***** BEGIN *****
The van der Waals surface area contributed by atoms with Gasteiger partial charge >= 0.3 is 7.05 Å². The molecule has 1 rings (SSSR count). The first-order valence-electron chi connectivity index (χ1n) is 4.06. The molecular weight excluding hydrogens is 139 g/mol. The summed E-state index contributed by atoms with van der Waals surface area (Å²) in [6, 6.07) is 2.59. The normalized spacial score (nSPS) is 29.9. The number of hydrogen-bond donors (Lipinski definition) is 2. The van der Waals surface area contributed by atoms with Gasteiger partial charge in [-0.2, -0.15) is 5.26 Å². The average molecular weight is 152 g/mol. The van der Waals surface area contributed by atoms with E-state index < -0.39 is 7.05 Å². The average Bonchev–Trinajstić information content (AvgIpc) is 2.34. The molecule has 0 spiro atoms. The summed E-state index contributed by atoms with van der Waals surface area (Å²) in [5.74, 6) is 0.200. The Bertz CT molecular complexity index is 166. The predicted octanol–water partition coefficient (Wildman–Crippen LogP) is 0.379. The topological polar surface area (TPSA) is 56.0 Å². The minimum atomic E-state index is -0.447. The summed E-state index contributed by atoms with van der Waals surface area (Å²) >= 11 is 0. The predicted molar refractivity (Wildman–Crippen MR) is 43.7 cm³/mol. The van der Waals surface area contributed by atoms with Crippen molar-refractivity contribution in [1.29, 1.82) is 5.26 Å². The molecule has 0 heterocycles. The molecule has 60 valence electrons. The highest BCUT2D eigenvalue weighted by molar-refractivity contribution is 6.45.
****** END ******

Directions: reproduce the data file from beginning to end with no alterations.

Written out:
The van der Waals surface area contributed by atoms with Gasteiger partial charge >= 0.3 is 7.05 Å². The molecule has 1 rings (SSSR count). The first-order valence-electron chi connectivity index (χ1n) is 4.06. The molecular weight excluding hydrogens is 139 g/mol. The summed E-state index contributed by atoms with van der Waals surface area (Å²) in [6, 6.07) is 2.59. The normalized spacial score (nSPS) is 29.9. The number of hydrogen-bond donors (Lipinski definition) is 2. The van der Waals surface area contributed by atoms with Gasteiger partial charge in [-0.2, -0.15) is 5.26 Å². The average molecular weight is 152 g/mol. The van der Waals surface area contributed by atoms with E-state index < -0.39 is 7.05 Å². The average Bonchev–Trinajstić information content (AvgIpc) is 2.34. The molecule has 0 spiro atoms. The summed E-state index contributed by atoms with van der Waals surface area (Å²) in [5.74, 6) is 0.200. The Bertz CT molecular complexity index is 166. The predicted octanol–water partition coefficient (Wildman–Crippen LogP) is 0.379. The topological polar surface area (TPSA) is 56.0 Å². The minimum atomic E-state index is -0.447. The summed E-state index contributed by atoms with van der Waals surface area (Å²) >= 11 is 0. The predicted molar refractivity (Wildman–Crippen MR) is 43.7 cm³/mol. The van der Waals surface area contributed by atoms with Crippen molar-refractivity contribution in [1.29, 1.82) is 5.26 Å². The molecule has 0 heterocycles. The molecule has 60 valence electrons. The highest BCUT2D eigenvalue weighted by molar-refractivity contribution is 6.45.